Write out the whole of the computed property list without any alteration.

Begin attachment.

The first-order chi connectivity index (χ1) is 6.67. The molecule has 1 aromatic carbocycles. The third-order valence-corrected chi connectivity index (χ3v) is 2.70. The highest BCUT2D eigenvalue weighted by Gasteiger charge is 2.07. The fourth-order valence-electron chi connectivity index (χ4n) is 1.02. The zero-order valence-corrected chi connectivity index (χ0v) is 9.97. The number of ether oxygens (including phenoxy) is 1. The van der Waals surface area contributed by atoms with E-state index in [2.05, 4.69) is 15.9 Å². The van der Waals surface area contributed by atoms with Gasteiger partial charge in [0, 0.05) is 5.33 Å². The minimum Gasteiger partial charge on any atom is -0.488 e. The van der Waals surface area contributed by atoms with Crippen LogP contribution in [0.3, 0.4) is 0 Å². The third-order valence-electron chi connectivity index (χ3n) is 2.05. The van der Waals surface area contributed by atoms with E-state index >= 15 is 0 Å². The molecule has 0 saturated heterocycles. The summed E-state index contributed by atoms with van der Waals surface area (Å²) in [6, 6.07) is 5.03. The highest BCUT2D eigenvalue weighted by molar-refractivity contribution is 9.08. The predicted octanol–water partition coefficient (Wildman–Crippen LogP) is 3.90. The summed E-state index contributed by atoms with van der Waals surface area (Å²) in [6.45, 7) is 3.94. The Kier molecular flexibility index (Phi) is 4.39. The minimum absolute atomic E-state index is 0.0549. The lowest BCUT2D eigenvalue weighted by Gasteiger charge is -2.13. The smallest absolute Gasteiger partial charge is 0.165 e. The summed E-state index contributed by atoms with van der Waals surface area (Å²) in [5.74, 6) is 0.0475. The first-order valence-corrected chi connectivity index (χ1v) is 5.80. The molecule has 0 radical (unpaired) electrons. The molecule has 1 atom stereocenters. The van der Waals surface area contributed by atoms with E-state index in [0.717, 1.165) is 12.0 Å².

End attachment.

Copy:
The first-order chi connectivity index (χ1) is 6.67. The molecule has 1 aromatic carbocycles. The third-order valence-corrected chi connectivity index (χ3v) is 2.70. The highest BCUT2D eigenvalue weighted by Gasteiger charge is 2.07. The fourth-order valence-electron chi connectivity index (χ4n) is 1.02. The zero-order valence-corrected chi connectivity index (χ0v) is 9.97. The number of ether oxygens (including phenoxy) is 1. The van der Waals surface area contributed by atoms with E-state index in [2.05, 4.69) is 15.9 Å². The van der Waals surface area contributed by atoms with Gasteiger partial charge in [0, 0.05) is 5.33 Å². The minimum Gasteiger partial charge on any atom is -0.488 e. The van der Waals surface area contributed by atoms with Crippen LogP contribution in [0.3, 0.4) is 0 Å². The third-order valence-electron chi connectivity index (χ3n) is 2.05. The van der Waals surface area contributed by atoms with E-state index >= 15 is 0 Å². The molecule has 0 saturated heterocycles. The summed E-state index contributed by atoms with van der Waals surface area (Å²) in [6, 6.07) is 5.03. The highest BCUT2D eigenvalue weighted by molar-refractivity contribution is 9.08. The predicted octanol–water partition coefficient (Wildman–Crippen LogP) is 3.90. The summed E-state index contributed by atoms with van der Waals surface area (Å²) in [6.45, 7) is 3.94. The Kier molecular flexibility index (Phi) is 4.39. The minimum absolute atomic E-state index is 0.0549. The lowest BCUT2D eigenvalue weighted by Gasteiger charge is -2.13. The smallest absolute Gasteiger partial charge is 0.165 e. The summed E-state index contributed by atoms with van der Waals surface area (Å²) in [5.74, 6) is 0.0475. The first-order valence-corrected chi connectivity index (χ1v) is 5.80. The molecule has 0 radical (unpaired) electrons. The molecule has 1 atom stereocenters. The van der Waals surface area contributed by atoms with E-state index in [0.717, 1.165) is 12.0 Å².